Financial institutions need to invest in building expertise in these new technologies and rethinking their software development, deployment, and support lifecycles to take advantage. Understanding new paradigms such as microservice architectures and continuous delivery are equally important for organizations to be successful in this new world.

Cross-border complexities

The issues of data provenance and data sovereignty are also of paramount concern for multi-cloud models. As data is piped between cloud-based applications that sit on different infrastructures, it is essential to capture multiple layers of data provenance so that these flows are trustworthy and can be effectively integrated. Recent legal, regulatory, and legislative developments in jurisdictions across the globe have increased the complexity of cross-border and domiciling requirements to be tackled.

The EU General Data Protection Regulation only permits the transfer of personal data for storage or processing outside of the European Economic Area to jurisdictions with “adequate” data protections. The list of these is constantly reviewed, with fewer than 10 countries currently qualifying, and some to only limited extents.[1]  Otherwise the data “controller” – the user of the cloud service, rather than the provider – must put in place “appropriate safeguards”. As the geographic footprints of different providers’ data centers inevitably vary, enterprises adopting a multi-cloud model must be mindful of which vendor satisfies these obligations to host data locally or in compliant third countries.

But a multi-cloud model can also aid regulatory compliance. Four Australian banks account for c.80% of New Zealand’s banking system.[2]  The Reserve Bank of New Zealand has been pushing for these subsidiaries of “overseas-incorporated” banks to be independent of their parent organization – “to be able to stand on their own”, in the words of the RBNZ’s deputy-governor.[3]  Running these different businesses on different cloud computing services is a clear operational solution for this.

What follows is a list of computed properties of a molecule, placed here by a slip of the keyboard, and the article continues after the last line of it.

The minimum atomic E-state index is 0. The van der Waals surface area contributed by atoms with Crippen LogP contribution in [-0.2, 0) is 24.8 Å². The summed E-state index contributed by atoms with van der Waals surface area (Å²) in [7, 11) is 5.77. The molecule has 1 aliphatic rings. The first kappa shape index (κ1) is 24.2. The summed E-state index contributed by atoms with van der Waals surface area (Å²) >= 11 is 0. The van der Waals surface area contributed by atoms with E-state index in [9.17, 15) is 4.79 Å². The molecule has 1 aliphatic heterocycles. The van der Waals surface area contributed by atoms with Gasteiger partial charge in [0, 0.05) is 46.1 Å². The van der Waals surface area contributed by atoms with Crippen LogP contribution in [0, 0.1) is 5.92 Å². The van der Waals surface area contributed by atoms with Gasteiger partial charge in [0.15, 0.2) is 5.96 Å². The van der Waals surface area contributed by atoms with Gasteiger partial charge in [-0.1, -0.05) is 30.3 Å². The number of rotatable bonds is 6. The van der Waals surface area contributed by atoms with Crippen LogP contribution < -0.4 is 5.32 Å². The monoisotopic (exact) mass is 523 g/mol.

But for the Australian banks, regulators have cautioned against over-reliance on any one provider, and urged firm to consider Australia-hosted solutions before crossing borders. The recommended best practice is to treat each provider as a third party who could potentially be breached, and to ensure that critical business operations could not be significantly impacted in the event of a failure at the provider.[4]  This requires a thoughtful approach to multi-cloud whereby specific business functions and technical capabilities are identified and hardened against potential the risks.

Applied correctly, cloud has provided enterprises with data storage and computing power that is faster, more agile, and more scalable. Multi-cloud is a lever that organizations can pull to achieve these outcomes with greater cost efficiency. But as with many other aspects of the technically complex transition to cloud-based systems, the quality of execution will be the key determinant as to how much of that value potential is realized.


[1] https://ec.europa.eu/info/law/law-topic/data-protection/international-dimension-data-protection/adequacy-decisions_en

[2] https://treasury.govt.nz/sites/default/files/2019-06/rbnz-safeguarding-future-financial-system-2b.pdf p.14

[3] https://www.afr.com/companies/financial-services/rbnz-wants-big-four-banks-to-stand-on-their-own-in-new-zealand-20181217-h197g9

[4] https://www.apra.gov.au/sites/default/files/information_paper_-_outsourcing_involving_cloud_computing_services.pdf